handler is an inhabitant, or has his or her principal place of 
business, has jurisdiction in equity to review the Secretary's ruling 
on the petition, provided an action is filed not later than 20 days 
after the date of the entry of the ruling.
    The order prescribes procedures for computing an optimum supply and 
preliminary and final percentages that establish the amount of tart 
cherries that can be marketed throughout the season. The regulations 
apply to all handlers of tart cherries that are in the regulated 
districts within the production area. Tart cherries in the free 
percentage category may be shipped immediately to any market, while 
restricted percentage tart cherries must be held by handlers in a 
primary or secondary reserve, or be diverted in accordance with Sec.  
930.59 of the order and Sec.  930.159 of the regulations, or used for 
exempt purposes (to obtain diversion credit) under Sec.  930.62 of the 
order and Sec.  930.162 of the regulations. The regulated districts for 
the 2007-2008 season are: District one--Northern Michigan; District 
two--Central Michigan; District four--New York; District seven--Utah; 
and District eight--Washington. Districts three, five, and six 
(Southwest Michigan, Oregon, and Pennsylvania, respectively) will not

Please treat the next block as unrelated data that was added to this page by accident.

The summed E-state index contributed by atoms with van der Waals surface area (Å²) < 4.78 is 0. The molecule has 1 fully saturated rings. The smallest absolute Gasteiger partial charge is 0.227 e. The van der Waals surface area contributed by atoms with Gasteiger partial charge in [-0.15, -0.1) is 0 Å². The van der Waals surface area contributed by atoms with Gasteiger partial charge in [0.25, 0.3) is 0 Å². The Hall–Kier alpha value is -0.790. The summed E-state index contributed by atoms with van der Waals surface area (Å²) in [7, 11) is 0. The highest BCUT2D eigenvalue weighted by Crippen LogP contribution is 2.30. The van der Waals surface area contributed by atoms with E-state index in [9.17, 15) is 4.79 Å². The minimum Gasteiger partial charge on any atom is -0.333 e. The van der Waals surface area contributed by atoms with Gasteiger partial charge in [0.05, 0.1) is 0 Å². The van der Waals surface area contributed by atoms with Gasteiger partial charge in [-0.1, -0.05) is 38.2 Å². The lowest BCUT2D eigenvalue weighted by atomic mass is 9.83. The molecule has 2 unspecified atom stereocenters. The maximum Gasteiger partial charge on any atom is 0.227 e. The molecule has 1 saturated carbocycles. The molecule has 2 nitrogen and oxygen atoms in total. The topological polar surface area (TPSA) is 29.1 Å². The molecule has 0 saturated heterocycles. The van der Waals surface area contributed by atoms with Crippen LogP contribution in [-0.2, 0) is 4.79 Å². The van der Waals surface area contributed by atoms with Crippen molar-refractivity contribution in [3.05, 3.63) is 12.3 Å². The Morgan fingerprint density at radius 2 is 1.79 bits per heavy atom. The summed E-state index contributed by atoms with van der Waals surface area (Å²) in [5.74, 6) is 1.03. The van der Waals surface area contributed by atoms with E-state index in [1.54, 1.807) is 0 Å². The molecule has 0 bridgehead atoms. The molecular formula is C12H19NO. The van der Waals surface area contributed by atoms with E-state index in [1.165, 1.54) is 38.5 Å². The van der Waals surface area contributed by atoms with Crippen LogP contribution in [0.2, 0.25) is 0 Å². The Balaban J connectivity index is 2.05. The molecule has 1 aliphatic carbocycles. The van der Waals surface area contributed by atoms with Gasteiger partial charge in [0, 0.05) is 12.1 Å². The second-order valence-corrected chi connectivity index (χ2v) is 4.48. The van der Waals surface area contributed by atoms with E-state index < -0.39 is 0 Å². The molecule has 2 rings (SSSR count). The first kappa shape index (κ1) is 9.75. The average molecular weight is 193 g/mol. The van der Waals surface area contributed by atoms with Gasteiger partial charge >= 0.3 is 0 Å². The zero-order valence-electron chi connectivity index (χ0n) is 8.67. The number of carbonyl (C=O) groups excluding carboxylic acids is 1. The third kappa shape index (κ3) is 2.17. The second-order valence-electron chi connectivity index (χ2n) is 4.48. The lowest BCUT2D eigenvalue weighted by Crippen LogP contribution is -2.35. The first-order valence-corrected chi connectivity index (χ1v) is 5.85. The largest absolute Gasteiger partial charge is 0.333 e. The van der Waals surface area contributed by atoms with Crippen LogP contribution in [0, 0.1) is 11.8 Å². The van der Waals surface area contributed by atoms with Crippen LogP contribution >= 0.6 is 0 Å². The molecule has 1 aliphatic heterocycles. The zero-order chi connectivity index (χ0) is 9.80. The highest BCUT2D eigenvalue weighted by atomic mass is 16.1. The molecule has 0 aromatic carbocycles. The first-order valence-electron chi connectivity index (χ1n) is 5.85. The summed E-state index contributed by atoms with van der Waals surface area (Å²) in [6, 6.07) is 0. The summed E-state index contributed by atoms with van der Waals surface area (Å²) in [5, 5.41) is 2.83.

be regulated for the 2007-2008 season.
    The order prescribes under Sec.  930.52 that those districts to be 
regulated shall be those districts in which the average annual 
production of cherries over the prior three years has exceeded six 
million pounds. A district not meeting the six million-pound 
requirement shall not be regulated in such crop year. Because this 
requirement was not met in the districts of Southwest Michigan, Oregon, 
and Pennsylvania, handlers in those districts would not be subject to 
volume regulation during the 2007-2008 crop year.
    Demand for tart cherries at the farm level is derived from the 
demand for tart cherry products at retail. Demand for tart cherries and 
tart cherry products tend to be relatively stable from year to year.